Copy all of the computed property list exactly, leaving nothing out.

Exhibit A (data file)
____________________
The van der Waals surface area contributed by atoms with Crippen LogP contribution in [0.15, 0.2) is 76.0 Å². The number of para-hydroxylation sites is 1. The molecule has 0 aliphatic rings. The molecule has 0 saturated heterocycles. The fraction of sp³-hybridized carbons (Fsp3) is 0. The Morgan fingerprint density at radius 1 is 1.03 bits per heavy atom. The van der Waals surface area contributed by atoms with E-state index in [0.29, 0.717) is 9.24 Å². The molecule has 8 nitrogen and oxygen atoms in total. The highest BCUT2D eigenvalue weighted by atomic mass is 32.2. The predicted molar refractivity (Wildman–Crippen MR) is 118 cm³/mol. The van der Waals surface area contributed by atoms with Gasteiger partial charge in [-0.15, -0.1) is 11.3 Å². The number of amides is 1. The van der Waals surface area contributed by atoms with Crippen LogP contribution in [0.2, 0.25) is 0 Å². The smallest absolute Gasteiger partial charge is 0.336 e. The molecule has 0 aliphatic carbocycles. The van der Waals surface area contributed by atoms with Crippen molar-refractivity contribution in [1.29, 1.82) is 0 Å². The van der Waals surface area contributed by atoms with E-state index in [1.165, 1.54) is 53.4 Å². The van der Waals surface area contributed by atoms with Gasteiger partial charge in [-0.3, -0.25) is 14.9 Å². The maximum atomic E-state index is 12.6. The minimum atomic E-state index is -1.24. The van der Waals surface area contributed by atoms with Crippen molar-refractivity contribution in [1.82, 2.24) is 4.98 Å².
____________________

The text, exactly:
The van der Waals surface area contributed by atoms with Crippen LogP contribution in [0.15, 0.2) is 76.0 Å². The number of para-hydroxylation sites is 1. The molecule has 0 aliphatic rings. The molecule has 0 saturated heterocycles. The fraction of sp³-hybridized carbons (Fsp3) is 0. The Morgan fingerprint density at radius 1 is 1.03 bits per heavy atom. The van der Waals surface area contributed by atoms with E-state index in [0.29, 0.717) is 9.24 Å². The molecule has 8 nitrogen and oxygen atoms in total. The highest BCUT2D eigenvalue weighted by atomic mass is 32.2. The predicted molar refractivity (Wildman–Crippen MR) is 118 cm³/mol. The van der Waals surface area contributed by atoms with Gasteiger partial charge in [-0.15, -0.1) is 11.3 Å². The number of amides is 1. The van der Waals surface area contributed by atoms with Crippen LogP contribution in [0.2, 0.25) is 0 Å². The smallest absolute Gasteiger partial charge is 0.336 e. The molecule has 0 aliphatic carbocycles. The van der Waals surface area contributed by atoms with Crippen molar-refractivity contribution in [1.29, 1.82) is 0 Å². The van der Waals surface area contributed by atoms with E-state index in [1.165, 1.54) is 53.4 Å². The van der Waals surface area contributed by atoms with Gasteiger partial charge in [-0.3, -0.25) is 14.9 Å². The maximum atomic E-state index is 12.6. The minimum atomic E-state index is -1.24. The van der Waals surface area contributed by atoms with Crippen molar-refractivity contribution in [1.82, 2.24) is 4.98 Å².